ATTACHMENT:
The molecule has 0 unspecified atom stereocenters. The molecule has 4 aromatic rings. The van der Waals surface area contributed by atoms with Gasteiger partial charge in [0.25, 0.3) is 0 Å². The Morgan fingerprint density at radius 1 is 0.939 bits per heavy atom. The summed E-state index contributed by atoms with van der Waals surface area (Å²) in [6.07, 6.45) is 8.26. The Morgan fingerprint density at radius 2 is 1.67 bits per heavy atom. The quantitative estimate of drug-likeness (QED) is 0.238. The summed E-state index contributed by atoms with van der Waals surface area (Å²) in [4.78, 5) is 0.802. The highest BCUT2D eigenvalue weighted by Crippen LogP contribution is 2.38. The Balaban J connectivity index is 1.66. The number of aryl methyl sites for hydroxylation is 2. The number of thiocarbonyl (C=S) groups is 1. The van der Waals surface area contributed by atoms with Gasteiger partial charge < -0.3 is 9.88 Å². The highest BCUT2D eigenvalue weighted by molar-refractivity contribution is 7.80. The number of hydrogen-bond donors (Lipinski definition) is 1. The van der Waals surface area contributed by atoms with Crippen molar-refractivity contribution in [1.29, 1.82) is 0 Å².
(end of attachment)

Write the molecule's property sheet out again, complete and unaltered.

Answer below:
The molecule has 0 unspecified atom stereocenters. The molecule has 4 aromatic rings. The van der Waals surface area contributed by atoms with Gasteiger partial charge in [0.25, 0.3) is 0 Å². The Morgan fingerprint density at radius 1 is 0.939 bits per heavy atom. The summed E-state index contributed by atoms with van der Waals surface area (Å²) in [6.07, 6.45) is 8.26. The Morgan fingerprint density at radius 2 is 1.67 bits per heavy atom. The quantitative estimate of drug-likeness (QED) is 0.238. The summed E-state index contributed by atoms with van der Waals surface area (Å²) in [4.78, 5) is 0.802. The highest BCUT2D eigenvalue weighted by Crippen LogP contribution is 2.38. The Balaban J connectivity index is 1.66. The number of aryl methyl sites for hydroxylation is 2. The number of thiocarbonyl (C=S) groups is 1. The van der Waals surface area contributed by atoms with Gasteiger partial charge < -0.3 is 9.88 Å². The highest BCUT2D eigenvalue weighted by molar-refractivity contribution is 7.80. The number of hydrogen-bond donors (Lipinski definition) is 1. The van der Waals surface area contributed by atoms with Crippen molar-refractivity contribution in [1.29, 1.82) is 0 Å².